Are your trying to figure out how to be an investor who actually succeeds and makes money? It can be a daunting and confusing task. There are so many different “gurus” pulling you in different directions. How do you know who to listen to? It’s mind boggling. Here’s an email I recently received from Pat (Wealth Pilgrim subscriber) that really demonstrates the confusion:
Can you give me some investing tips? When Facebook went public, I got interested in investing but I wasn’t able to buy shares. That worked out OK but I don’t understand why the stock has done so poorly. How should I get started? Should I buy stocks? Should I get a broker or a discount broker and trade online? Should I go back and buy Facebook now? If not, when? And how much should I invest?
I don’t know about you but when I read this email I felt dizzy. Pat’s mind was racing 1000 miles an hour. I’m certain that at least half of the questions Pat asked were planted in his mind by various talking heads in the media. That’s why he’s all over the map.
My first piece of advice for Pat is to slow down and approach this methodically if he wants to be a successful investor. Let’s break down the process to give Pat (and you) a track to run on.
1. Commit to a process.
It feels like Pat is clutching at straws here. Maybe I’m reading too much between the lines but if feels like he is looking for a way to make a fast buck. I never endorse this approach to investing. This is like the person who wants to lose weight and jumps on a new diet/exercise program every other week. Can such a person actually expect success? No. And the same thing can be said about becoming a successful investor. Slow down. Understand you have to go through a process to hone your investment skills.
Before jumping into action, you need the proper knowledge. Fortunately it’s very easy to get educated about investments. You can get a ton of free information about investing on the internet (like getting my free e-course on How to Invest Like a Genius! by signing up for my free newsletter). Take the time to understand:
My advice is not to do anything unless and until you have a clear understanding of each of these investment alternatives – at the very least.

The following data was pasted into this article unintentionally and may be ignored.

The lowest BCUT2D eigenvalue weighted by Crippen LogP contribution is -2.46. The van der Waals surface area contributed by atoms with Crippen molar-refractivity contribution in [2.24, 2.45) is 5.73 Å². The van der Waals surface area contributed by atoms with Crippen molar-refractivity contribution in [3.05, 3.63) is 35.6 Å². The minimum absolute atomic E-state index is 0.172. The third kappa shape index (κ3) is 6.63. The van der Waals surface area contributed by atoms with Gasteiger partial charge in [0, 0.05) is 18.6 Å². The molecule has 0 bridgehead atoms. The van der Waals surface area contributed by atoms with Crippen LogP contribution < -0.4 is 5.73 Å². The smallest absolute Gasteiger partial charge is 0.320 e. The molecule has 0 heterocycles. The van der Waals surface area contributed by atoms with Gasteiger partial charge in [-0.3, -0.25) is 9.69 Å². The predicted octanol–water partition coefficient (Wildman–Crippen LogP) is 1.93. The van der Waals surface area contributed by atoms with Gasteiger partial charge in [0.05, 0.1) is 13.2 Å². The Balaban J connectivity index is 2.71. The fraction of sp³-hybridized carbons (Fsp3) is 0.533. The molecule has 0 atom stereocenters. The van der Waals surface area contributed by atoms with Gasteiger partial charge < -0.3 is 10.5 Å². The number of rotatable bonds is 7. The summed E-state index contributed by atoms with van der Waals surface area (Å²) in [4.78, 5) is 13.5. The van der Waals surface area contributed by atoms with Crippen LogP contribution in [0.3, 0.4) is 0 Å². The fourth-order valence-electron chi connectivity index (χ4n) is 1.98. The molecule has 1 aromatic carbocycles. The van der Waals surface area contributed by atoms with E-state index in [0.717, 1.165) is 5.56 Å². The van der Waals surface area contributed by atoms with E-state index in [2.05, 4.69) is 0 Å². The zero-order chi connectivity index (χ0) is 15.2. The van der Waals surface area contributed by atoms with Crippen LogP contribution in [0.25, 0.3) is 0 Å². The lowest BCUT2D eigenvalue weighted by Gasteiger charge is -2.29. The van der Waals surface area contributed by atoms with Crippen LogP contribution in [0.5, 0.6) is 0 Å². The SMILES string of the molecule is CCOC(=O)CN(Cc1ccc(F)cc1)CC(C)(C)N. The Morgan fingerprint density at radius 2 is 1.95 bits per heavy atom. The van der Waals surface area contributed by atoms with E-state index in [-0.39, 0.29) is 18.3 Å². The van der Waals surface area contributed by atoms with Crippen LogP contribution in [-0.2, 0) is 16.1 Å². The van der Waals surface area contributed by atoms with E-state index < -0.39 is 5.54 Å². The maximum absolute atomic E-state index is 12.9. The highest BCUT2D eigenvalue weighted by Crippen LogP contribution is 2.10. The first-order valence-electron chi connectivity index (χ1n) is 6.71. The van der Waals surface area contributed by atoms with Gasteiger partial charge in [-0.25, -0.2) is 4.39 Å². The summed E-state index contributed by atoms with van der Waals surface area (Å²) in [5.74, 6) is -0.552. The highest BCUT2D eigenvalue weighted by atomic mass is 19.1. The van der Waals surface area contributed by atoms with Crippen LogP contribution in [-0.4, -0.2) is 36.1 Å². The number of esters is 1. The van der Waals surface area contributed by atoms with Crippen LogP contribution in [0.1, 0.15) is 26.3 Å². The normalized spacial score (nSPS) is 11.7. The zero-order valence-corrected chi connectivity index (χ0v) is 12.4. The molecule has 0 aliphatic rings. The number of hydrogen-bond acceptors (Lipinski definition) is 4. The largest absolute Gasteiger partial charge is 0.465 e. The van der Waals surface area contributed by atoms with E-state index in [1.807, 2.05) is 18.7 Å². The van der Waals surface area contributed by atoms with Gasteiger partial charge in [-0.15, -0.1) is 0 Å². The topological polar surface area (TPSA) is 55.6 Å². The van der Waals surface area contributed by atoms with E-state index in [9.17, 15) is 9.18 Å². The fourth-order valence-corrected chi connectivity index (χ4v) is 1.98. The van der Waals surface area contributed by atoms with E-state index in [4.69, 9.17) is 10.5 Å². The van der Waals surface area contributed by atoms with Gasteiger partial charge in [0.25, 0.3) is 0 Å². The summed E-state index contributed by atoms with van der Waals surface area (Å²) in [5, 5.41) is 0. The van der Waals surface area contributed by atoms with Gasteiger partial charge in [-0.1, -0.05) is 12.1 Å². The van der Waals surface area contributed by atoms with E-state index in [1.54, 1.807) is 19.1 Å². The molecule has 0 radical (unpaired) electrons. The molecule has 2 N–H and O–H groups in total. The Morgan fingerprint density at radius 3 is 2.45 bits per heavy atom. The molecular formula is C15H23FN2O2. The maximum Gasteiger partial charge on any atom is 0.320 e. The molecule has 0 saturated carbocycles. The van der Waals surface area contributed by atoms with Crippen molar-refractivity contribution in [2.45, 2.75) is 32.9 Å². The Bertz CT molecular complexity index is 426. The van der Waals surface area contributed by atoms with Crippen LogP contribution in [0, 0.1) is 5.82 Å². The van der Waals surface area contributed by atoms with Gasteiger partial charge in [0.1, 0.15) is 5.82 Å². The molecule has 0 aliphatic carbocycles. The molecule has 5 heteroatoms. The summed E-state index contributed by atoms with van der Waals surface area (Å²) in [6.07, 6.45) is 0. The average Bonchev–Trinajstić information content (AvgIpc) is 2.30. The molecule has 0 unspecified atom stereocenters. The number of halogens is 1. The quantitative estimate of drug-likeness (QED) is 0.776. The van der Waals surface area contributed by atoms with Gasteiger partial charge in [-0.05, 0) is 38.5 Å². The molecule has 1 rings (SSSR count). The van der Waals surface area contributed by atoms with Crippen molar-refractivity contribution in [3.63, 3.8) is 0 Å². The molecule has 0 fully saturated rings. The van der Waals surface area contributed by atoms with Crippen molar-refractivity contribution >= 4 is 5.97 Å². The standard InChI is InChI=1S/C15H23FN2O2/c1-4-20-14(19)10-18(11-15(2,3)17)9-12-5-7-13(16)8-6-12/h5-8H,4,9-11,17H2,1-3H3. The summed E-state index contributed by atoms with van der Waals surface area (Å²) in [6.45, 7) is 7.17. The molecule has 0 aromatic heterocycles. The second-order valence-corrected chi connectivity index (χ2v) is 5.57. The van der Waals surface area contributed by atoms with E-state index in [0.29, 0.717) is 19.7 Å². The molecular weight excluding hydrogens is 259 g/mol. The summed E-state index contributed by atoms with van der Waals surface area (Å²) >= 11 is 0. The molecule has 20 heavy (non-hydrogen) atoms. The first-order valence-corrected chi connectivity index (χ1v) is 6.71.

Before investing in anything, be clear about what your goals are and over what time frame you want to achieve those goals. Let’s say you are saving to buy a home next year. Since your investment time frame is so short, you should not take any risk. Deposit your money in the bank and don’t worry about the paltry interest you’ll receive. You can’t afford to take risk so you must settle for the low return. That’s OK.
On the other hand, if your goal is to save for retirement, you can invest for many years and use growth investments like mutual funds and ETFs. You may find it difficult at times to stomach the ups and downs of the market. But your main goal is long-term growth so it makes sense to use equity or balanced mutual funds to achieve your goals.
4. Understand Trade Offs
Unfortunately you can’t have your cake and eat it too. You must understand that short-term investments provide absolute safety over the short-term but almost no growth (when you consider inflation and taxes) over the long-run.
Growth mutual funds, ETFs and even balanced mutual funds provide potential long-term growth but subject you to short-term volatility. You can’t escape this reality. You can take certain measures to reduce your volatility but you can’t escape this entirely.
5. Start Slow
Once you have the background, understand the basics, get clear on your goals and become willing to accept the trade-offs, you are ready to start.
At this point, you’ve decided to invest in individual stocks, bonds, mutual funds or ETFs. You’ve (hopefully) made the decision to stay clear of IPOs and other “get rich quick” schemes.
At this point open a small account with an online broker like Scottrade or if you want more investment advice use a service like Betterment. They make a lot of the decisions for you and they are very reasonably priced.
You are going to make mistakes and you can’t beat yourself up when you do. You will learn more from doing (and making mistakes) than by reading and talking. Do your homework and start small.
What investment tips can you share to help others learn how to be an investor that makes money?